This week is National Public Safety Telecommunications week. But lately 9-1-1 dispatchers have been getting a bad wrap after two incidents in Detroit in which 9-1-1 dispatchers didn't believe the callers.
Local officials spoke with News 3.
"The demands on the dispatchers are great. It's an emotional roller coaster at times with all the different things you have to deal with," said Zeta Fail, College Station's Communication manager.
Fails says College Station's 9-1-1 dispatchers go through an intense six-month training program to prepare for the rigors of the job. She was shocked to hear that a Detroit woman died because a 9-1-1 dispatcher thought it was a prank when the woman's son called for help. Fail says that would likely never happen in College Station.
"The bottom line is here in College Station if we have a child on the phone and we can't talk to an adult, an officer will be sent immediately," said Fail.
In fact, prank calls by kids have decreased in College Station over the last few years. Officials believe that is due in part to education in school about how to properly use 9-1-1.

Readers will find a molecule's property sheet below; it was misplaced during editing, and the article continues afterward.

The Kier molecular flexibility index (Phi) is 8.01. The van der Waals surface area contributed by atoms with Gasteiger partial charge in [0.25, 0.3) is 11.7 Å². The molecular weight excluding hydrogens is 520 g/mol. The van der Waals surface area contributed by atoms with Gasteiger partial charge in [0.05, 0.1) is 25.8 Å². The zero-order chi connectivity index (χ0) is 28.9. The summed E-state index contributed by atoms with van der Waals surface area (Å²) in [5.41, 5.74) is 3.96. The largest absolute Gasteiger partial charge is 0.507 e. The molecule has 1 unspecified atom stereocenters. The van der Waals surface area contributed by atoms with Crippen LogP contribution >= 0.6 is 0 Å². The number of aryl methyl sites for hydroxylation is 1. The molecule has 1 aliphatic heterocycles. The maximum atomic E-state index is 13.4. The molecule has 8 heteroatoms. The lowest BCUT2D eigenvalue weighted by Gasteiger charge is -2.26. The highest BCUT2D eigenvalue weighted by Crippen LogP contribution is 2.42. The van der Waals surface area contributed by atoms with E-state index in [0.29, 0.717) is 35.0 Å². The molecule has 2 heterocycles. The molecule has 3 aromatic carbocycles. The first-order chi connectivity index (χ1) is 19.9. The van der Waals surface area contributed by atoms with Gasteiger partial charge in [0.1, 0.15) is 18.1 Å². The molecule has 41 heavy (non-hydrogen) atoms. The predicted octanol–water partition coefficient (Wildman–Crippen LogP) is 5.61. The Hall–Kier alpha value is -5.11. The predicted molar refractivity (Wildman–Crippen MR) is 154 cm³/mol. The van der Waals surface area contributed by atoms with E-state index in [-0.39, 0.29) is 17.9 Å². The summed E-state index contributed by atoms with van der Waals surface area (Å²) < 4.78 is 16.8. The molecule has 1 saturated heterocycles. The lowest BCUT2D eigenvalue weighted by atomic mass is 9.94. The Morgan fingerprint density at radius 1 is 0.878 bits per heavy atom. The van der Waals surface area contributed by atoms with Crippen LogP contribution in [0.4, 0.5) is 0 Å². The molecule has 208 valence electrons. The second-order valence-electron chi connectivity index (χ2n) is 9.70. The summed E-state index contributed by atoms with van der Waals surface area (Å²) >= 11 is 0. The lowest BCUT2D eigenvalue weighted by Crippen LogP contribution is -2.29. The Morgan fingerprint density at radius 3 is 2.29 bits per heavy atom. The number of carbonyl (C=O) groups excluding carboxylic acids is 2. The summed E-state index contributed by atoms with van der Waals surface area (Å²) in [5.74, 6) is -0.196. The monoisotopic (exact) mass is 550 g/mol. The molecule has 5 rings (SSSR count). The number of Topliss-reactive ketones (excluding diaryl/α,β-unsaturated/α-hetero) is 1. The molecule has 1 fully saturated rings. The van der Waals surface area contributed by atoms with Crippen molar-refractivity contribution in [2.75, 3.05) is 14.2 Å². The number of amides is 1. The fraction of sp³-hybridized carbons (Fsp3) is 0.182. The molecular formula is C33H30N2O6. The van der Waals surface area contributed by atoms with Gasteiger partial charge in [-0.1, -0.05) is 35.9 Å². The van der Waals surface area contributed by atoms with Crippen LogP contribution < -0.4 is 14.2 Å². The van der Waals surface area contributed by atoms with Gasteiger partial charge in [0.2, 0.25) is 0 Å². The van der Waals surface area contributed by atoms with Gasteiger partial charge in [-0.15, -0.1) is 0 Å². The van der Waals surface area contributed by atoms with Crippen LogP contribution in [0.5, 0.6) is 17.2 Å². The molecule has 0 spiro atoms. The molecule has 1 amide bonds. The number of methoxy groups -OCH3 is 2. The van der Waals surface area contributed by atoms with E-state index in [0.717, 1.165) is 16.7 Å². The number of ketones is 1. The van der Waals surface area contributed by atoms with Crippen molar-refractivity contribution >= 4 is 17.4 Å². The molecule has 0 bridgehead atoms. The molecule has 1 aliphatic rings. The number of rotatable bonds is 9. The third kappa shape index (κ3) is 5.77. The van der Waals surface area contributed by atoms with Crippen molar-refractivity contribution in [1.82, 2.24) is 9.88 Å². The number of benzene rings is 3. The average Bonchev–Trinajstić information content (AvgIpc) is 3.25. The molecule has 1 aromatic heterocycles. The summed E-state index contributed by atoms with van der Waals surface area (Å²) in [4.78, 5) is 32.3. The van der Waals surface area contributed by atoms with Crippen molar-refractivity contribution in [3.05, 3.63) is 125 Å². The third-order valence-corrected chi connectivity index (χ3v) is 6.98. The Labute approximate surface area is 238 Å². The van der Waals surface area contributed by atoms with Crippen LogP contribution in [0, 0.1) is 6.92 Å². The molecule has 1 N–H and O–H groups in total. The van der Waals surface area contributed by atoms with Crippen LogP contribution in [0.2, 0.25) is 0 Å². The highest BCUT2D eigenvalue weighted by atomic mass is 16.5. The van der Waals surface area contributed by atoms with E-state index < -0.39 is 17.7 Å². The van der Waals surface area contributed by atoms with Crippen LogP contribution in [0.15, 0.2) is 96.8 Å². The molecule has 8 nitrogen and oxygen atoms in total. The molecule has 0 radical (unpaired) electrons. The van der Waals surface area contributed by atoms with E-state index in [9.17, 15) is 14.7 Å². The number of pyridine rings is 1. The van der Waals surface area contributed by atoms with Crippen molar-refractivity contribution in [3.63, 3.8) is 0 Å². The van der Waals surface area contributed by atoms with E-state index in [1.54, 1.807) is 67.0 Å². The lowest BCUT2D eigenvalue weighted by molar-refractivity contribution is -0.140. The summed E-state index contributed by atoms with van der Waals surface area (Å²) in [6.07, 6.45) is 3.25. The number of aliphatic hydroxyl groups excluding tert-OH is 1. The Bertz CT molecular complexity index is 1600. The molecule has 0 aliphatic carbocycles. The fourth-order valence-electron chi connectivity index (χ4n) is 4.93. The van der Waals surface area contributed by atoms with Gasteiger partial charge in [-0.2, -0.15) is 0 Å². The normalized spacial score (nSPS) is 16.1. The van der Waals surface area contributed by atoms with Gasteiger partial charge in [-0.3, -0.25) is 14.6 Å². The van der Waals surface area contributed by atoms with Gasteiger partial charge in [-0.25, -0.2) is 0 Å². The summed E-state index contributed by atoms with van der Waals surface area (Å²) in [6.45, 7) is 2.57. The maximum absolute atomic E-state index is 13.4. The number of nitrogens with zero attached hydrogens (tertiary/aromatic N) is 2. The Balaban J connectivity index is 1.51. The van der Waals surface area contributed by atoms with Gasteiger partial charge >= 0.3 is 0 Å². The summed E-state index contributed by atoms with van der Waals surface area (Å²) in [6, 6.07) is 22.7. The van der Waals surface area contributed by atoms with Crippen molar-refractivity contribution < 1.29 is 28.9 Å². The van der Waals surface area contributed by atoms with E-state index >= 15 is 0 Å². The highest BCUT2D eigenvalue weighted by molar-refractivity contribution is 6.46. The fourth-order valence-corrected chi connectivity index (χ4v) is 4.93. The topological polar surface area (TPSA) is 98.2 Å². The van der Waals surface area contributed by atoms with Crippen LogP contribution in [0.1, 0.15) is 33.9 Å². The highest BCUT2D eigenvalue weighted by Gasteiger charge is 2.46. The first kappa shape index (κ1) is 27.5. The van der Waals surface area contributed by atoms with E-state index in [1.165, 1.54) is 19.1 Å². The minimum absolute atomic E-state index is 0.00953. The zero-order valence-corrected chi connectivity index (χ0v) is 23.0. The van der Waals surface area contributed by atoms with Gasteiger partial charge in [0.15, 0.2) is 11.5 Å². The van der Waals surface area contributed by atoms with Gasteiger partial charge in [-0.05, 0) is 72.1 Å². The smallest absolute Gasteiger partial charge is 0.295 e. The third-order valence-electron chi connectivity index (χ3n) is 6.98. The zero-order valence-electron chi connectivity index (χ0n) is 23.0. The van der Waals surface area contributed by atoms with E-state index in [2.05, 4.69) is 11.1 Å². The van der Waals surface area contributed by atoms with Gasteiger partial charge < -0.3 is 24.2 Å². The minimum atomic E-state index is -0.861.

There was another incident in Detroit when a woman called 9-1-1 after being shot in the head, and a dispatcher didn't believe her either.
"It's a tragedy to hear it and as communications professionals we're very saddened to know that that happened," said Fail.
Dispatchers must be able to multitask and decide what's a real emergency and what is not in a matter of seconds, but making the wrong decision could cost lives.
But there are also many times when dispatchers are heroes for their quick response to emergency calls. National Public Safety Telecommunications week recognizes that.
"It's sometimes a thankless job, so we like to take the time out each year to appreciate them and let them know that we do thank them for the professional job they do every day," said Fail.
If you think you have what it takes to be a dispatcher, College Station needs you. The city currently has some openings.